The rise of the European far right: Here are some of the worst authoritarian far-right parties and politicians in Europe
A major political bombshell came on Friday morning, May 24, when U.K. Prime Minister Theresa May—frustrated over her inability to get a Brexit plan through Parliament—announced her resignation, effective June 7. Brexit has been championed in the U.K. by a variety of political figures, from liberal/progressive Labour Party leader Jeremy Corbyn to right-wing Nigel Farage (former head of the Independence Party and an avowed ally of President Donald Trump). But the specifics on how the U.K. will exit the European Union (EU) have been hotly debated, with some British politicians favoring a “hard Brexit” (a total disconnect from the EU) and May favoring more of a “soft Brexit.”
Brexit has underscored an isolationist, nationalist trend in European politics. Some of that isolationism is coming from the left, and some of it is coming from the right—including the far right. And a coalition of European far-right parties have formed an alliance, meeting in Milan, Italy on May 18 to discuss strategies for increasing their influence in the EU Parliament. How far they will ultimately get remains to be seen, but the May 18 meeting underscored the fact that the type of far-right nationalism championed in the United States by President Donald Trump, paleoconservative Patrick Buchanan and Trump ally Steve Bannon (formerly of Breitbart News) has an audience in Europe.
Here are some of the most disturbing far-right parties and politicians in Europe.
1. France: Marine Le Pen and the National Front
The fact that Bannon and Trump have been enthusiastic cheerleaders for French politician Marine Le Pen and the National Front Party (or Le Front National in French) speaks volumes; they clearly see a parallel between Le Pen’s 2017 presidential campaign and the anti-immigrant “America first” nationalism and authoritarianism that Trump has promoted in the United States. When Le Pen lost to neoliberal President Emmanuel Macron in 2017, it was described as a landslide defeat: Macron defeated Le Pen by 33%, receiving 66% of the vote. But the fact that a white nationalist won one-third of the vote in a French presidential election two years ago is hardly comforting.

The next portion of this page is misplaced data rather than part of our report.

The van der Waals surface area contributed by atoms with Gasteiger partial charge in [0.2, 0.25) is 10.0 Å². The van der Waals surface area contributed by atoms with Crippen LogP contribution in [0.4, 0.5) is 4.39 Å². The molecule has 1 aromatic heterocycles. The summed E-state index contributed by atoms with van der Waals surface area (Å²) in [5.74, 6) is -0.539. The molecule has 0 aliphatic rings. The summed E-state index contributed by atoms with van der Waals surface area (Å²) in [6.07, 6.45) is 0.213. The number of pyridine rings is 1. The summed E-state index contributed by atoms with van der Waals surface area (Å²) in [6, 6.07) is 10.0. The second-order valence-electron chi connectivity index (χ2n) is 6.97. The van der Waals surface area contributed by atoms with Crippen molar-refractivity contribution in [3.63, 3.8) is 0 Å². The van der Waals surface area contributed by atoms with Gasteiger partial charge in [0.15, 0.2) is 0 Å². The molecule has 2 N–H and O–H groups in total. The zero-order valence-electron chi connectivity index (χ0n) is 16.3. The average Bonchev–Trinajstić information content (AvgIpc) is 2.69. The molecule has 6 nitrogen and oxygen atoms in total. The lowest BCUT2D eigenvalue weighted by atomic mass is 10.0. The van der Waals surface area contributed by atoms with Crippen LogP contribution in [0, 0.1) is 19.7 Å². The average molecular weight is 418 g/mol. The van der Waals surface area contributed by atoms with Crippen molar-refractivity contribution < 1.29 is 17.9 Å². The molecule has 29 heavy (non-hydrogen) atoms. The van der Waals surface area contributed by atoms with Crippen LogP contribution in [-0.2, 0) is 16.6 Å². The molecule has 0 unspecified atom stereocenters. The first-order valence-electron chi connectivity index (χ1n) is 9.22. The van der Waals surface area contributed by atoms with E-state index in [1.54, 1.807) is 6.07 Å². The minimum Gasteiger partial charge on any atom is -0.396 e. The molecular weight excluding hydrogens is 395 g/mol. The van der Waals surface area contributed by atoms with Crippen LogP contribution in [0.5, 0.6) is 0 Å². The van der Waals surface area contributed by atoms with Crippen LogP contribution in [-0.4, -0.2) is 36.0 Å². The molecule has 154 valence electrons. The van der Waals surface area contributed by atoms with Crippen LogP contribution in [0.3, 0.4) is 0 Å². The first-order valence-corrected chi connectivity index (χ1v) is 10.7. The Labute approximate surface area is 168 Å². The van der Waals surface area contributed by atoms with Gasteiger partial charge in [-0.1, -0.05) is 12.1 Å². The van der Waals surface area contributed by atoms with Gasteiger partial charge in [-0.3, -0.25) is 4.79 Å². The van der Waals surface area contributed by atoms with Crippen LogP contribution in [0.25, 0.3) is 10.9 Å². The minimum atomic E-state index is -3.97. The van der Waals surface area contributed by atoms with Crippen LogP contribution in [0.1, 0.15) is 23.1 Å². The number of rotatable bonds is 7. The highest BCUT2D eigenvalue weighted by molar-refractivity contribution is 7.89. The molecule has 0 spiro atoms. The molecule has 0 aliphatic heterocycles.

The 50-year-old Marine Le Pen is the daughter of Jean-Marie Le Pen, the Holocaust denier and raging anti-Semite who founded the National Front. And she has made an aggressive effort to clean up National Front’s image, not unlike former KKK member David Duke trying to make white supremacists seem more “dignified” and polished in the U.S. But the National Front, despite toning down some of its rhetoric, remains a white nationalist party—and Le Pen hardly sounded sad or melancholy when she gave her concession speech in 2017. She sounded energized and was happy that her party has made as much progress as it has. The National Front went from being the lunatic fringe in French politics to winning one out of three votes in the final round of a presidential election.
2. Austria: Sebastian Kurz' coalition and the Freedom Party
In 2017, Australian Chancellor Sebastian Kurz was elected on a nationalist “Austria first” platform that was decidedly anti-immigrant and anti-Muslim—and Austria’s political environment became even more toxic a few months later when Kurz’ coalition formed an alliance with the far-right Freedom Party and its leader, Heinz-Christian Strache, became vice-chancellor under Kurz. The power that white nationalists and the far-right have in Austria’s federal government has become so disturbing that government intelligence in the U.K., the Netherlands and Germany are wary of sharing intelligence with Austria for fear that it could wind up in the wrong hands—namely, Russian hands. The Freedom Party is quite friendly with Russian President Vladimir Putin.
3. Hungary: Prime Minister Viktor Orbán
Once a communist country and part of the Eastern Bloc, Hungary has gone from the far left to the far right. And Prime Minister Viktor Orbán is way beyond conservative; he’s far-right, pushing white nationalist and anti-immigrant themes and promoting the racist Great Replacement Theory—which claims that non-whites are seeking to “replace” whites. In 2017, the Great Replacement Theory was a prominent theme at the infamous Unite the Right rally in Charlottesville, Virginia, where racists were shouting, “Jews will not replace us.”
Bannon has been spending a lot of time in Europe, promoting everyone from Orbán to Le Pen and trying to convince Europeans that Donald Trump has their best interests at heart.
4. Germany: Alternative für Deutschland
Jörg Meuthen, leader of Germany’s far-right party Alternative für Deutschland (Alternative for Germany), was among those in attendance at the May 18 gathering in Italy—and Meuthen would clearly like to see Alternative für Deutschland and similar parties obtain more influence in the EU Parliament. Running on an anti-immigrant, anti-gay, anti-Muslim platform, Alternative für Deutschland has made considerable progress in Germany: since 2017, it has become the largest opposition party in the Bundestag (the German parliament).